In the valley of the river Meuse, in the region of Wallonia in southern Belgium, Liege is a city with an important past, related to members of European royalty and also the capital of what in time, between the years 980 and 1795, was an independent principality.
The past and present of Liege are very marked by the original had. The city was in the eighth century a small village next to one arm of the river Meuse where the bishop of Torengen, Lamberto, was killed there. That place where he was martyred became a pilgrimage site of monks and was of vital importance to take it, that the successor to the martyr Lamberto diocese had to move to that small village that grew so fast. From this period date many of the towers that populate the silhouette of Liege.
Traverse the old town of Liege is touring its history, despite the fact that over the centuries the city was sacked and burned several times, have been preserved with the passage of time several churches, the Cathedral of Saint Paul Seven collegiate and the Palace of the Prince Bishops.
Saint Paul’s Cathedral noted for its Gothic cloister, one of the most beautiful in the country. Data from the tenth century, but it was not until the nineteenth century when it became a cathedral in Liege, the former cathedral of Saint Lambert was destroyed during the revolution that occurred in the city.
There are several churches over the centuries those who have remained intact over the centuries, as the former collegiate church of Saint Bartholomy, founded around the year 1010 outside the city walls. But the highlight of this church is the baptismal font, which is considered one of the seven wonders of Belgium, which is one of the masterpieces of Romanesque architecture.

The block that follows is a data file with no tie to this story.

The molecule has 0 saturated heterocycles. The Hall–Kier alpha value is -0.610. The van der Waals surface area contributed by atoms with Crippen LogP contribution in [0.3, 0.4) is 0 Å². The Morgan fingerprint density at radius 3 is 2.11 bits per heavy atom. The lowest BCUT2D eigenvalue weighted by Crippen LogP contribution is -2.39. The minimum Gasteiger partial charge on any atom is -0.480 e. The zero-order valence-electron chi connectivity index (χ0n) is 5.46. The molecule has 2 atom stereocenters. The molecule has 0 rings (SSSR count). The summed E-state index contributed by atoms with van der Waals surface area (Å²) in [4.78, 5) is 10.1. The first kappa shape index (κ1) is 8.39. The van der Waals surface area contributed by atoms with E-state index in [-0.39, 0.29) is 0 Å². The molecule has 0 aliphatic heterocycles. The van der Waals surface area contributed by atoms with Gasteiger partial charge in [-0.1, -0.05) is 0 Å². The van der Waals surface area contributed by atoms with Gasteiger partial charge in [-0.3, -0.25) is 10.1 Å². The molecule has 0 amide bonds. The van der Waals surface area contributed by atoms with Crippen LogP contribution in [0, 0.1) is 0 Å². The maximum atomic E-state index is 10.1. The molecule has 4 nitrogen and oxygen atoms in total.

The Basilica of Saint Martin also dates from the eleventh century but was destroyed by fire in the year 1312. Since then it has undergone several reforms, the most important during the sixteenth and seventeenth centuries, which gave him the look now.
The church of Saint Jacques, dating from 1015 and notable for its beautiful stained glass windows and especially its inner vault.
Finally, in the medieval center of Liege is also the Palace of the Prince Bishops, the current seat of the provincial government, an imposing palace overlooking the Place Saint Lambert. Rebuilt in the sixteenth century, cannot fail to visit the first courtyard, surrounded by columns.
Very close, we come to our next visit: the Market Square, the heart of the city, where she creates a market that specializes in vegetables, in which the Walloon Region is famous. In this same square is the Town Hall.
A curious detail is the journey that has marked the city to follow the most important places in the city related to its most famous son: Georges Simenon, writer famous for his detective work and for being the father in the fictional Inspector Maigret, name was given in memory of a local policeman who died during the 1st World War. It even has a square, Inspector Maigret, behind City Hall, perhaps the most photographed in the city.